Launched in October 2017, following the success of an enormously popular crowdfunding campaign, Lest We Forget (LWF) is an Oxford Univeristy led project that aims to capture the memories and stories of the Great War before they are lost to history. From June 2017, the Lest We Forget team is running a unique, large-scale digitisation project that will collect and make publically available, in digital form, memorabilia and personal accounts of war-time experience. As part of this initiative, the LWF team helps local communities across the UK to organise and run their own Digital Collection Days in order to gather personal stories of World War One told through photographs, diaries, letters and mementos, and the memories and oral histories passed down through families.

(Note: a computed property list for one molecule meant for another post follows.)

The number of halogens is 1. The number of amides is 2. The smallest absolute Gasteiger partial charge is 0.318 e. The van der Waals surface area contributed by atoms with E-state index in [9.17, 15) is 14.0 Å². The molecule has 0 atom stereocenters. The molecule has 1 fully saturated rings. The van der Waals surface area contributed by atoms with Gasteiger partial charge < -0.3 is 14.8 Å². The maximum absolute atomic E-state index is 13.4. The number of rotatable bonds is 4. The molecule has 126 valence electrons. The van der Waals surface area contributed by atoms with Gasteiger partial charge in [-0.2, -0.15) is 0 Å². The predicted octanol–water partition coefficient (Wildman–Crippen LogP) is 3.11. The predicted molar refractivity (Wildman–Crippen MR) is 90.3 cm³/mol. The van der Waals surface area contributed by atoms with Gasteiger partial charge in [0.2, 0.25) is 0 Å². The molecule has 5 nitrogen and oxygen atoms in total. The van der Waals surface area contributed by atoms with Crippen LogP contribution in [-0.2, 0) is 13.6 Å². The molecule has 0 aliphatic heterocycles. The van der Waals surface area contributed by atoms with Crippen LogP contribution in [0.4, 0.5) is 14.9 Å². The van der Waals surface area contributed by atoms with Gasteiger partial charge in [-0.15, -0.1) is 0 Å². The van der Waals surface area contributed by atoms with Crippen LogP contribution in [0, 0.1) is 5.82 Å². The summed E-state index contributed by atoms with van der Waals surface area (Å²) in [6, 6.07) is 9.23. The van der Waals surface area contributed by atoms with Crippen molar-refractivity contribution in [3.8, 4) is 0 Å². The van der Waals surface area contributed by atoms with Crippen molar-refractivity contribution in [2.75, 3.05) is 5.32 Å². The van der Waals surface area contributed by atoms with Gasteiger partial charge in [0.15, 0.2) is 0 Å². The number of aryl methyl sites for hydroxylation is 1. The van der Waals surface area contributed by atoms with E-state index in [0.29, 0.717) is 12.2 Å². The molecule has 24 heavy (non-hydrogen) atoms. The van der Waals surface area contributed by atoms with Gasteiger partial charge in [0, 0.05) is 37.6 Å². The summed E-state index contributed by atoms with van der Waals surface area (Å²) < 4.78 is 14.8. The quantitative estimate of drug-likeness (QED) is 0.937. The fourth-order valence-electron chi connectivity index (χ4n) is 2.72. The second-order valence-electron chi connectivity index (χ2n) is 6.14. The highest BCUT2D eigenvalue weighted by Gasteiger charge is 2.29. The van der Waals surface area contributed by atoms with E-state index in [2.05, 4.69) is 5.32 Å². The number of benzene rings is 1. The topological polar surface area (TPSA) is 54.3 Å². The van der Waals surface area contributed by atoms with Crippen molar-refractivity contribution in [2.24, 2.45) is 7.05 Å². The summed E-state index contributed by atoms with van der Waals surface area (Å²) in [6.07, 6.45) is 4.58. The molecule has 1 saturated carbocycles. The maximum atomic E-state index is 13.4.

"Few people in Britain were unaffected by the War", says project leader Dr Stuart Lee, who is Deputy Chief Information Officer for IT Services at Oxford University, member of the Faculty of English, and member of Merton College:
Millions served in the conflict or transformed their lives to contribute to the war effort; most who survived lost loved ones, family and friends. Yet, the sacrifice made by these men and women on a daily basis increasingly slips from living memory. Safeguarding the memory of World War One is of critical importance to both honouring the sacrifice made by those who upended their lives or laid them down during the conflict and to the preservation of our national identity. Through our digitisation projects here at Oxford, we will keep the memory of the Great War alive so that we may never forget.
In November 2018, to complement projects and events nationwide commemorating the centenary of the end of the war, these stories will be made available to the public through a large, free-to-use online database. The database and its contents will be freely accessible, opening these stories and experiences from the past to researchers and educators today.